Thursday, March 31, 2016
The Right Tools: Thursday's Reflection
The other day I went to the Fed Ex store to have a bin full of vintage pottery mailed to a friend. We have several bins of this colorful pottery, which we bought in Ohio and displayed first in a large painted cupboard in our dining room at Sweetwater Farm and then on top of our cupboards in the kitchen of our home in Madison. Alas, there is no room for these treasures in our current home. We sold a number of pieces in garage sales, but still have quite a bit left. (Anyone interested?)
I was thrilled when a friend said she would love some pieces for her kitchen, but packing them up didn't sound like much fun. Off I went to Fed Ex.
In about 25 minutes the two workers did what it would have taken me hours to do --and much spent frustration and energy.
The secret: they had the right tools.
I would have had to buy many rolls of bubble wrap and packing tape and find the right size box. I can imagine myself struggling to wrap each piece securely and safely and sticking to the tape as I tried to cut just the right amount. Even wrapping Christmas presents is not my favorite task, so this would have been a nightmare.
No problem for these guys. They had packing tape guns and huge rolls of bubble wrap which they unrolled easily. They had a tool to cut down the large box to the exact size and a scale to weigh it on and zoom, zoom, I gratefully paid them for the job well done, and the box was on its way.
The right tools can make a big difference in many areas of our life--cooking, gardening, cleaning, creating art, participating in sports and fitness activities. Etc.
The right tools --or practices--can make a difference in our spiritual lives as well. And entering a new season is a perfect time to evaluate the practices and tools you are using to deepen your connection with God, the sacred, the holy. Is it time to make a change to try something else?
I do whatever works and change it when it
no longer works. Thich Nhat Hanh
And suddenly I know: It's time to start something
new and trust the magic of beginnings.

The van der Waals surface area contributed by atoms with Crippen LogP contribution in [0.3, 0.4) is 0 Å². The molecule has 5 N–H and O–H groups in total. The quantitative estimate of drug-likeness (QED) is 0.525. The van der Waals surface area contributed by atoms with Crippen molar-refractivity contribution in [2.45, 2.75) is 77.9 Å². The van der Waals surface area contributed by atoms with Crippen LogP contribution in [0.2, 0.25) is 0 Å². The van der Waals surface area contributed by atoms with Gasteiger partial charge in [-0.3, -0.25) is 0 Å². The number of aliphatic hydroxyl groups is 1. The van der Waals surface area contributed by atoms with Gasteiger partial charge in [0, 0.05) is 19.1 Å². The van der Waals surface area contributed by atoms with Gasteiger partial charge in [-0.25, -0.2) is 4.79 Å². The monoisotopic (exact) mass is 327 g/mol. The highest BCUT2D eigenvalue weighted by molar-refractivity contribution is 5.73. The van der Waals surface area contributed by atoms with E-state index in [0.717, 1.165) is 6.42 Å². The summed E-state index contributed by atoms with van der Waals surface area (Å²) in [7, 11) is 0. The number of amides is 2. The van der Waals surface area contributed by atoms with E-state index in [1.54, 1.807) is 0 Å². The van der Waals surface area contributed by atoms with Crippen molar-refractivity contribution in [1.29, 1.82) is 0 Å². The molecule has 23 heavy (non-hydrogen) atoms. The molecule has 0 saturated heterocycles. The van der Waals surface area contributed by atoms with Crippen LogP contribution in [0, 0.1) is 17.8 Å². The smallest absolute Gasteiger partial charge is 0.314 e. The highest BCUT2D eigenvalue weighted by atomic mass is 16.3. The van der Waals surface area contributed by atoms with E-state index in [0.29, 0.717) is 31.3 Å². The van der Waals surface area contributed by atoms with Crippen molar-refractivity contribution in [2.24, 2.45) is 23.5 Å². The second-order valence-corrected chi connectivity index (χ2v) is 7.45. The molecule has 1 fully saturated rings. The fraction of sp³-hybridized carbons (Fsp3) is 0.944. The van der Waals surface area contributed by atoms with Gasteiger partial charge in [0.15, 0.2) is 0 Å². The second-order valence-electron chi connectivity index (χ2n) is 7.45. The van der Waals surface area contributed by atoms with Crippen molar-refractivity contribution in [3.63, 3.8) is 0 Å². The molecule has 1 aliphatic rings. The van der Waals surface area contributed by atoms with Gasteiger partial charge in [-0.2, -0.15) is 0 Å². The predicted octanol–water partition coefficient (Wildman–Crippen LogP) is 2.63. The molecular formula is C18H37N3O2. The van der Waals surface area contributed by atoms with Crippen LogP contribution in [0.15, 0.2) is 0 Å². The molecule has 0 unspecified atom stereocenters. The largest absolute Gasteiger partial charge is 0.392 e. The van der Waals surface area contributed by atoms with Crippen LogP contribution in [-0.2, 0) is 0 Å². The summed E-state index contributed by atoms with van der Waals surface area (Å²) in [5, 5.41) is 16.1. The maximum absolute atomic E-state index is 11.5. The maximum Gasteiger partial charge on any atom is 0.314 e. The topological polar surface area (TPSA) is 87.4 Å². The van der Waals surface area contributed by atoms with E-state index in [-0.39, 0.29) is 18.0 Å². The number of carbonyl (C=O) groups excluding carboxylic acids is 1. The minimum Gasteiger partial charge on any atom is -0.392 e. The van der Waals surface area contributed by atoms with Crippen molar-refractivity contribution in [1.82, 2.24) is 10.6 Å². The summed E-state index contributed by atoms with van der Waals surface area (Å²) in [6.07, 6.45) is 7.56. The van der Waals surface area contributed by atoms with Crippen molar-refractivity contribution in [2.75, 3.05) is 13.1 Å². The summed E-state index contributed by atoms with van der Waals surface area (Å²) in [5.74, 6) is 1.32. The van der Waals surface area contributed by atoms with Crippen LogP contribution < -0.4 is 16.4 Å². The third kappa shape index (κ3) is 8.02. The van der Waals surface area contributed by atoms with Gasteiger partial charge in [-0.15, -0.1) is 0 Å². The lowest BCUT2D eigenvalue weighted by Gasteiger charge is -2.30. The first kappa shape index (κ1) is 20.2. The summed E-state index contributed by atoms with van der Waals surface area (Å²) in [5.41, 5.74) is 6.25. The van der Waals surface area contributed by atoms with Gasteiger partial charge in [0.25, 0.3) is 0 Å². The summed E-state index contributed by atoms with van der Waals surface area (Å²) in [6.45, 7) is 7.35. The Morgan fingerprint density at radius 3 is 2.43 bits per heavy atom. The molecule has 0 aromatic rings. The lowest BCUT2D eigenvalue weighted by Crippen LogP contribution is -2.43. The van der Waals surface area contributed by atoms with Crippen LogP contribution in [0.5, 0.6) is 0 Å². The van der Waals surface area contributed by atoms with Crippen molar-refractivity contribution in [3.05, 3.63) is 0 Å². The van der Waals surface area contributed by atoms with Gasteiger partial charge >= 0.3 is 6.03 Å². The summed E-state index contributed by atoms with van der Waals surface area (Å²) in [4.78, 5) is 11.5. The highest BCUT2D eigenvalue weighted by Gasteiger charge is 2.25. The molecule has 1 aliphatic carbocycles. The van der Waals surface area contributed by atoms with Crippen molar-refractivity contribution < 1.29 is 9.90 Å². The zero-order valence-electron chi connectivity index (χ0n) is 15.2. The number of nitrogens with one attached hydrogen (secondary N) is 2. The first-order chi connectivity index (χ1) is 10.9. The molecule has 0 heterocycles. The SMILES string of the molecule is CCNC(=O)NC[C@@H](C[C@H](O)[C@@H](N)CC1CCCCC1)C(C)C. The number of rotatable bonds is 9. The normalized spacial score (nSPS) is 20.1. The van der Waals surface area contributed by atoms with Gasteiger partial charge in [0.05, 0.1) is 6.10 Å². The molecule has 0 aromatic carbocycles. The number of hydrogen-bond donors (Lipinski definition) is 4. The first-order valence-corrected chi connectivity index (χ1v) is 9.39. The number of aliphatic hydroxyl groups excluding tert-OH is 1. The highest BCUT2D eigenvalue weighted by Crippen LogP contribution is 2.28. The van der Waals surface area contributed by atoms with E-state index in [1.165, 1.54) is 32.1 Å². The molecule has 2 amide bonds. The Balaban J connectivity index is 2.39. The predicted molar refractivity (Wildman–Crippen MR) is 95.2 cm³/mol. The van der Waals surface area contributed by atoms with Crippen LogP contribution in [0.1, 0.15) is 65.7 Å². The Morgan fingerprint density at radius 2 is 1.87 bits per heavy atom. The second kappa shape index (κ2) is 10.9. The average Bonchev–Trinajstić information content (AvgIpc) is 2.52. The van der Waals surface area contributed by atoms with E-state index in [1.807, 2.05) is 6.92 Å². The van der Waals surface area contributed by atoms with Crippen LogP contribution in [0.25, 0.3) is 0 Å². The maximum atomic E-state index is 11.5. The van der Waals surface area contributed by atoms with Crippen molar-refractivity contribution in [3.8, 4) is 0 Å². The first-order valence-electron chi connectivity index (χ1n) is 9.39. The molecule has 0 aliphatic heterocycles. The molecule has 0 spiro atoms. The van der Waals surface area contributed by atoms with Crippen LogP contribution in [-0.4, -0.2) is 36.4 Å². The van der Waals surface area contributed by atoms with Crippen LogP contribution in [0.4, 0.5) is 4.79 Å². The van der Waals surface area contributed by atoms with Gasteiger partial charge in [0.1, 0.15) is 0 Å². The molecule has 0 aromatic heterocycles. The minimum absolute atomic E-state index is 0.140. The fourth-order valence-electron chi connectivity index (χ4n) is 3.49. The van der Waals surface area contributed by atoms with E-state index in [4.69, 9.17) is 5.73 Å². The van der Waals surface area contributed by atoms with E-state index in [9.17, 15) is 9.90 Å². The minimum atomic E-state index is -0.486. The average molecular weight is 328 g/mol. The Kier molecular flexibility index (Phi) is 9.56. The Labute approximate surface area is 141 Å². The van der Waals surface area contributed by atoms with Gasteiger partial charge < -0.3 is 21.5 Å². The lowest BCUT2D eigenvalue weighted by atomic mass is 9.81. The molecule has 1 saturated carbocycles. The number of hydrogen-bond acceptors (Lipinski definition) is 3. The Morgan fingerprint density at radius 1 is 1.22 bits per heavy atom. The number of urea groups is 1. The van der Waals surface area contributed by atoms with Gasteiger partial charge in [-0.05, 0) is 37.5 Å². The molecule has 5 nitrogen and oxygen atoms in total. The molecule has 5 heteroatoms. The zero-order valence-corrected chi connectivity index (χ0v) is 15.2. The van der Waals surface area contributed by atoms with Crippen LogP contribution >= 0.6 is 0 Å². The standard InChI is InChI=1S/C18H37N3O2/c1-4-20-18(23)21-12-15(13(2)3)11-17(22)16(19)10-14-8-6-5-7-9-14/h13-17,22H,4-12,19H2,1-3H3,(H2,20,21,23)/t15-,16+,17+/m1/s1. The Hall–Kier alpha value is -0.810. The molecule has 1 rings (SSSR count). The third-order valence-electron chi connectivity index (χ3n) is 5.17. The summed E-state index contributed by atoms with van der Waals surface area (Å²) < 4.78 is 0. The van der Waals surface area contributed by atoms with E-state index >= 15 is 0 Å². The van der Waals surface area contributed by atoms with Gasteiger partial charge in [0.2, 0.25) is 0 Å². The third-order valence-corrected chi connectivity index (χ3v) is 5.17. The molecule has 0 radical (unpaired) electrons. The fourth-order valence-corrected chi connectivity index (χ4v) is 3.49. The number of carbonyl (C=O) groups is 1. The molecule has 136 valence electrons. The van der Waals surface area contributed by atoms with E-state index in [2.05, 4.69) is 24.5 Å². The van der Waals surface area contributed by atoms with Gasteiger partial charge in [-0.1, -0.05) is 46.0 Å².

Is one of your spiritual practices writing in a journal, but you haven't been doing that for awhile? Do you need a new journal? Do you need to write in your journal at a different time of the day?
Now that spring is arriving consider walking meditation rather than or in addition to sitting meditation.
Use your phone as a spiritual tool. Take a photograph a day to awaken you to the beauty around you or the human condition or your ongoing quest for wholeness.
Open to a new volunteer opportunity. Ask your friends and family what needs they are aware of in the community. Check online for organizations in your neighborhood doing good things. Stretch yourself.
Extend a hand of friendship to someone you don't know--the person in the pew in front of you or the person next to you at a concert or lecture. In fact, deciding to take a class or attend something out of your comfort zone can be a spiritual practice.
Walk a labyrinth. Make a string of prayer beads and pray your blessings, your burdens, your hopes. Open a sacred book and see what the message is for you.
Stand on your front step and welcome the day.
This list could go on and on, but here's just one more. Make an appointment with a spiritual director. Meeting with a spiritual director can open you to the movement of God, the sacred, the holy, in your life and can lead you to new tools, new practices.
What tools and practices have been helpful and meaningful in your life in the past, but may need rejuvenation or replacement? I would love to know.
To find a spiritual director in your area consult Spiritual Directors International here.
A favorite book about spiritual practices, but there are many, is Jane Vennard's Fully Awake and Truly Alive.
NOTE: I am taking a brief spring break. My next post will be Thursday, April 7.